Rather than bore extensively with what the flapheads at the Progressive Economy Forum are telling us about the party manifestos – we can guess anyway, Greens good, Labour Great! – just the one little extract:
The tax dimension of it (and it’s always an aspect) also makes sense. To the
extent that tax is needed the aim is threefold. Wealth is taxed more, as it is
dramatically undertaxed now. Labour is right to tax it more. The same is true
of corporation tax, where Labour’s proposed unitary tax base for
international taxation will lead the world, whilst the increase in rates will
simply bring the UK back into line with the world. No one is actually going to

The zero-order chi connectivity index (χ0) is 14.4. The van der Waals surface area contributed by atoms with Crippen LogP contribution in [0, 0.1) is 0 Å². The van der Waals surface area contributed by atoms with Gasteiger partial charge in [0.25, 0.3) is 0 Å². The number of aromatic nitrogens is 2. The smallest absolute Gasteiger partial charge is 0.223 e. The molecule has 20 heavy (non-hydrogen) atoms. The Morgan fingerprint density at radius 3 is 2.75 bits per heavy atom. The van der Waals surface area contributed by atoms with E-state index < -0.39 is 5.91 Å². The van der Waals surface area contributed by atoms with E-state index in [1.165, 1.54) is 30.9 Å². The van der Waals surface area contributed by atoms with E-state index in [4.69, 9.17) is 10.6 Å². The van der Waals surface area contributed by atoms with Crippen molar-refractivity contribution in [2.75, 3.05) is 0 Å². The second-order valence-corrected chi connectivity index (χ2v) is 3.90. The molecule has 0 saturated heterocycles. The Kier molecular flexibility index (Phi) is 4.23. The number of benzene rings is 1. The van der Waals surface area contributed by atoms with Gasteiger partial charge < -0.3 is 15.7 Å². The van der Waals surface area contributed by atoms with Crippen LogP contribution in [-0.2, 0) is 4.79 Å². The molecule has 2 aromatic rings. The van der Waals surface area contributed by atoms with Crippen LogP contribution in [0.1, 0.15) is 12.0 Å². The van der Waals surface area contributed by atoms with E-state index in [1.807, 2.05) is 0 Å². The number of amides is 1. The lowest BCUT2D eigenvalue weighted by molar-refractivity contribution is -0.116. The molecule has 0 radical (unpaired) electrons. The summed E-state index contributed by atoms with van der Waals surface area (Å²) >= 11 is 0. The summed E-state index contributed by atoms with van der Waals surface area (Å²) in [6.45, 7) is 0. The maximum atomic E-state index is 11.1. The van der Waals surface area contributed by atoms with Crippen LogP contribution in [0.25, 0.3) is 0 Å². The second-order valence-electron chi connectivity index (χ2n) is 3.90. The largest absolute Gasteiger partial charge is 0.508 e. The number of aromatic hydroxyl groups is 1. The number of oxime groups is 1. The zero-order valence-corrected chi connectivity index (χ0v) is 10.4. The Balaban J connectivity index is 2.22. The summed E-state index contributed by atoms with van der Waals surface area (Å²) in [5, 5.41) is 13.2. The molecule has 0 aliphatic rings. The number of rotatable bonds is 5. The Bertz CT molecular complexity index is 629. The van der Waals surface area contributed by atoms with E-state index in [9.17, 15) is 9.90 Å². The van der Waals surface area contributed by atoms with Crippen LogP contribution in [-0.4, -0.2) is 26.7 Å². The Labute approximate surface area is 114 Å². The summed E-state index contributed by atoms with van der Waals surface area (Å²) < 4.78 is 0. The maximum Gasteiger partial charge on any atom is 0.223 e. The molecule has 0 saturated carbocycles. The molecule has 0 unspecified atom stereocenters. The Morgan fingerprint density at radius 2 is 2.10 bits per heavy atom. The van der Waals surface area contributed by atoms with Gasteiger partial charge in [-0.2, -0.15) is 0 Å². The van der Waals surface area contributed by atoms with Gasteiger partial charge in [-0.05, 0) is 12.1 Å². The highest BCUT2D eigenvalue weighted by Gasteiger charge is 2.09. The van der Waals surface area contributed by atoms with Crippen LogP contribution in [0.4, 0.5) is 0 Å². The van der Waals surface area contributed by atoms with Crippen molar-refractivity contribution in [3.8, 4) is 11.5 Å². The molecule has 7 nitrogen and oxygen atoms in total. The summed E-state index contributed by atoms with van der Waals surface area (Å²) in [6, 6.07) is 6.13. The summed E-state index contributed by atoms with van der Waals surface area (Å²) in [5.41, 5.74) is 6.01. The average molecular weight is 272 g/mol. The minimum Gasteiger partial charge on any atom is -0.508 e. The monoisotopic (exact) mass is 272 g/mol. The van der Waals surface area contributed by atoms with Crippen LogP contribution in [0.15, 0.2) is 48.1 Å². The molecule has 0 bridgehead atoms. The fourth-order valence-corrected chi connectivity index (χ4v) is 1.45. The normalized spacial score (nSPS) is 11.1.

change their behaviour as a result of either reform.
Look, to say that you don’t like neoliberal economics is fair enough. Of course, to say so makes you a bad person and a dullard but other than that it’s a reasonable enough statement.
To say that you’ve problems with neoclassical economics is a bit more difficult to justify but even then there are times when a classical analysis works.
But to insist that economics doesn’t happen at the the edges, to reject the Marginalist Revolution, is to step over the line into being a complete addlepate.
We might be able to say that not enough people will change their behaviour to avoid the taxation. We could try to contort into saying that the net balance will be beneficial. But the statement that no one will change their behaviour just as we’ve changed their incentives?
Dunderheads. Or, given that this section is written by Richard Murphy, just what we should be expecting.